Your book seems to bear this out.

I find that I like my breads with great crust expectations done a bit longer like that, mmmmmmmmmmmm


doughadear said...

You know you have a good crust when it shatters and your ciabatta looks really good. Although I've had success working with wet doughs I still find them a bit unnerving. It's so much easier to manipulate a stiffer dough.

Marie said...

It's hard to argue with results, and since this crust was exceptionally good, I might want to start adding a few extra minutes to my baking time routinely and see what happens.

Yes, they're very unnerving, and it's hard to have any confidence that they'll work out, even if, as you say, you've had luck in the past. But those wet doughs do make good bread!

evil cake lady said...

you know, store bought ciabatta never impresses me but the photos alone of yours look very tempting. it must have been all those assertive affirmations!
thanks for explaining what a biga and a poolish are; i've always wondered!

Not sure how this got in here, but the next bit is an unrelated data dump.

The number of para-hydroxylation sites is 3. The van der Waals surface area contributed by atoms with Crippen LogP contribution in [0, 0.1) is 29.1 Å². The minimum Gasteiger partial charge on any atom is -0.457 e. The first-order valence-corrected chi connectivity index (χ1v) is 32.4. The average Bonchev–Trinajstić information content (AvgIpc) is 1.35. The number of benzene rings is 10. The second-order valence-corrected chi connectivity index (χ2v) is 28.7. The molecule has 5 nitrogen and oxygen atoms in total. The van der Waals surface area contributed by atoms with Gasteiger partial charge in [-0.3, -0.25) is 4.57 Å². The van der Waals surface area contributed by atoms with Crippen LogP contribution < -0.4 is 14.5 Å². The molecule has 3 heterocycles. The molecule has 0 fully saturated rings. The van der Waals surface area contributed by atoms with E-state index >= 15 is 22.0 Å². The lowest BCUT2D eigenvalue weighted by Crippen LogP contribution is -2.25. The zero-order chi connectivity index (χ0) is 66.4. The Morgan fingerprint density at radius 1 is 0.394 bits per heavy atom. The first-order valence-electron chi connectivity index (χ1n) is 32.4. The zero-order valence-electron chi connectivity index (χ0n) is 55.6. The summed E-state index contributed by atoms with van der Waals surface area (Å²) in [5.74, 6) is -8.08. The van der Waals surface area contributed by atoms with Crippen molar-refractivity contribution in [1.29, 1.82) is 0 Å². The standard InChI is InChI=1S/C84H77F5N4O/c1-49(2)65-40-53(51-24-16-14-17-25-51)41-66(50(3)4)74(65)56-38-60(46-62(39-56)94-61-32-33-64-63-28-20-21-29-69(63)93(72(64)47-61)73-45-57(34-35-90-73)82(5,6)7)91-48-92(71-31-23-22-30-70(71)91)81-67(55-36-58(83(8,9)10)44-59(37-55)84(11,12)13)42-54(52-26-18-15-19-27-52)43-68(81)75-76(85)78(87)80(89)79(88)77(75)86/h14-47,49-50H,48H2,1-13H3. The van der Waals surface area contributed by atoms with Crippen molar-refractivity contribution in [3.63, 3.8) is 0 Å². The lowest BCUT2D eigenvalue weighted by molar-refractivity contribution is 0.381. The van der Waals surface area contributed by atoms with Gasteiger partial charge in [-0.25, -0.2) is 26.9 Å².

Marie said...

I bought ciabatta at Whole Foods once--it was terrible! I don't think it's a bread that can be successfully mass-produced, unless the bakers use a LOT of affirmations.

Melinda said...

Doesn't it look good? I think it looks perfect. I need a little taste. Woody said he'd get me a slice.
I thought your hands looked very affirmative. Well...I would have been scared of you if I was the dough.

Marie said...

I'm glad the dough is scared of me, since no one else is. I've always wanted to inspire fear. Tell Woody to wait until you're eating bread again--then you can send him.

メル友 said...
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Flo said...


I found your blog via Rose Levy's and I have to say I love it!
The pictures are very good, plus you explain things easily and oh, thanks so much for sharing the recipes, which is something I don't do in my blog (plus I went private) for fear that I might be violating copyrights and such.
I'll visit again!
Cheers from Chile (yep, the wine country).

Marie said...

Welcome and thank you! I always have the copyright worry myself, although I think that writing about good recipes probably increases cookbook sales, even if you do give the recipe. That's my defense anyway.
Chile sounds very exotic--I'll bet you have an interesting story about how you ended up there.